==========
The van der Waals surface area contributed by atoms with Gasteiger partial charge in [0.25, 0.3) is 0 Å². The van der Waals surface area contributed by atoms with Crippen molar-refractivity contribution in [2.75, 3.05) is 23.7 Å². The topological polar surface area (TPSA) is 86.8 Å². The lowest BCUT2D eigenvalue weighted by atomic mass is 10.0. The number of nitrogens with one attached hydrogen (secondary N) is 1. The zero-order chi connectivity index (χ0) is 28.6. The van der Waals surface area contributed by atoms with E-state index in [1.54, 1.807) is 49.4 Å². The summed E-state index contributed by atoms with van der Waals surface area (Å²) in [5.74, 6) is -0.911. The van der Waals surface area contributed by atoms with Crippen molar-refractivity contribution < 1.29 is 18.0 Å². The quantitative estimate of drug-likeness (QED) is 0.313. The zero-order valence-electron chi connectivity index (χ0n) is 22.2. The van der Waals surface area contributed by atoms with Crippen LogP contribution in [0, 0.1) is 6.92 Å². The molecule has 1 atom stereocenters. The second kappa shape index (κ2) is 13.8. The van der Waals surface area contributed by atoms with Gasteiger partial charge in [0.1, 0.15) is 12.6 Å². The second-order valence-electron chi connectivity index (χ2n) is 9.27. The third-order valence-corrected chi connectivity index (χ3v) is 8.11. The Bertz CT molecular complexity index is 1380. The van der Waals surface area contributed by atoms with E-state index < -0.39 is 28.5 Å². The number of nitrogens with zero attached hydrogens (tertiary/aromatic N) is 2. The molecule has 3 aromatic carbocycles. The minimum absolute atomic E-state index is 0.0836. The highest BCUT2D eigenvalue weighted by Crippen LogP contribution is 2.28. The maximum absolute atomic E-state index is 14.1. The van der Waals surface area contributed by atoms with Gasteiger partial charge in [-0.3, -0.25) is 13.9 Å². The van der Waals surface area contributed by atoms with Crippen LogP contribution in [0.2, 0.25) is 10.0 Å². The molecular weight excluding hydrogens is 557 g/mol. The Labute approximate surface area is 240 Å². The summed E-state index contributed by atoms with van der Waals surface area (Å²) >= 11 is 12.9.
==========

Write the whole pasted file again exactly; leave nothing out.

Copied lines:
The van der Waals surface area contributed by atoms with Gasteiger partial charge in [0.25, 0.3) is 0 Å². The van der Waals surface area contributed by atoms with Crippen molar-refractivity contribution in [2.75, 3.05) is 23.7 Å². The topological polar surface area (TPSA) is 86.8 Å². The lowest BCUT2D eigenvalue weighted by atomic mass is 10.0. The number of nitrogens with one attached hydrogen (secondary N) is 1. The zero-order chi connectivity index (χ0) is 28.6. The van der Waals surface area contributed by atoms with E-state index in [1.54, 1.807) is 49.4 Å². The summed E-state index contributed by atoms with van der Waals surface area (Å²) in [5.74, 6) is -0.911. The van der Waals surface area contributed by atoms with Crippen molar-refractivity contribution < 1.29 is 18.0 Å². The quantitative estimate of drug-likeness (QED) is 0.313. The zero-order valence-electron chi connectivity index (χ0n) is 22.2. The van der Waals surface area contributed by atoms with Crippen LogP contribution in [0, 0.1) is 6.92 Å². The molecule has 1 atom stereocenters. The second kappa shape index (κ2) is 13.8. The van der Waals surface area contributed by atoms with Gasteiger partial charge in [0.1, 0.15) is 12.6 Å². The second-order valence-electron chi connectivity index (χ2n) is 9.27. The third-order valence-corrected chi connectivity index (χ3v) is 8.11. The Bertz CT molecular complexity index is 1380. The van der Waals surface area contributed by atoms with E-state index < -0.39 is 28.5 Å². The number of nitrogens with zero attached hydrogens (tertiary/aromatic N) is 2. The molecule has 3 aromatic carbocycles. The minimum absolute atomic E-state index is 0.0836. The highest BCUT2D eigenvalue weighted by Crippen LogP contribution is 2.28. The maximum absolute atomic E-state index is 14.1. The van der Waals surface area contributed by atoms with Gasteiger partial charge in [-0.3, -0.25) is 13.9 Å². The van der Waals surface area contributed by atoms with Crippen LogP contribution in [0.2, 0.25) is 10.0 Å². The molecular weight excluding hydrogens is 557 g/mol. The Labute approximate surface area is 240 Å². The summed E-state index contributed by atoms with van der Waals surface area (Å²) >= 11 is 12.9.